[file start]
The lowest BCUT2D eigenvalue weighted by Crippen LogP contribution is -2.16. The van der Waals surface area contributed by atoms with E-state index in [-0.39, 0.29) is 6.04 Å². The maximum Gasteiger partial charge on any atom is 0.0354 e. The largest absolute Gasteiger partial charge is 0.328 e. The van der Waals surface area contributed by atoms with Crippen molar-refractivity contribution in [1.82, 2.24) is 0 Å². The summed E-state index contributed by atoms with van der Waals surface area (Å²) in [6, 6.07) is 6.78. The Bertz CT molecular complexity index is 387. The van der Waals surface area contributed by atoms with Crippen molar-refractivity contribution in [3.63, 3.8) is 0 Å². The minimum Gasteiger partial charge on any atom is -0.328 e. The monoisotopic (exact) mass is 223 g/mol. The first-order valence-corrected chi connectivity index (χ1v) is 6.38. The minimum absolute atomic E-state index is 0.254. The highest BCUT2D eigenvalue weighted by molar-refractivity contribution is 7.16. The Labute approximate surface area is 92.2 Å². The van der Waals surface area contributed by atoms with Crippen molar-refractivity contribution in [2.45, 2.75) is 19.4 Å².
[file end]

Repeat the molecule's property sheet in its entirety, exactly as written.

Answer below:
The lowest BCUT2D eigenvalue weighted by Crippen LogP contribution is -2.16. The van der Waals surface area contributed by atoms with E-state index in [-0.39, 0.29) is 6.04 Å². The maximum Gasteiger partial charge on any atom is 0.0354 e. The largest absolute Gasteiger partial charge is 0.328 e. The van der Waals surface area contributed by atoms with Crippen molar-refractivity contribution in [1.82, 2.24) is 0 Å². The summed E-state index contributed by atoms with van der Waals surface area (Å²) in [6, 6.07) is 6.78. The Bertz CT molecular complexity index is 387. The van der Waals surface area contributed by atoms with Crippen molar-refractivity contribution in [3.63, 3.8) is 0 Å². The minimum Gasteiger partial charge on any atom is -0.328 e. The monoisotopic (exact) mass is 223 g/mol. The first-order valence-corrected chi connectivity index (χ1v) is 6.38. The minimum absolute atomic E-state index is 0.254. The highest BCUT2D eigenvalue weighted by molar-refractivity contribution is 7.16. The Labute approximate surface area is 92.2 Å². The van der Waals surface area contributed by atoms with Crippen molar-refractivity contribution in [2.45, 2.75) is 19.4 Å².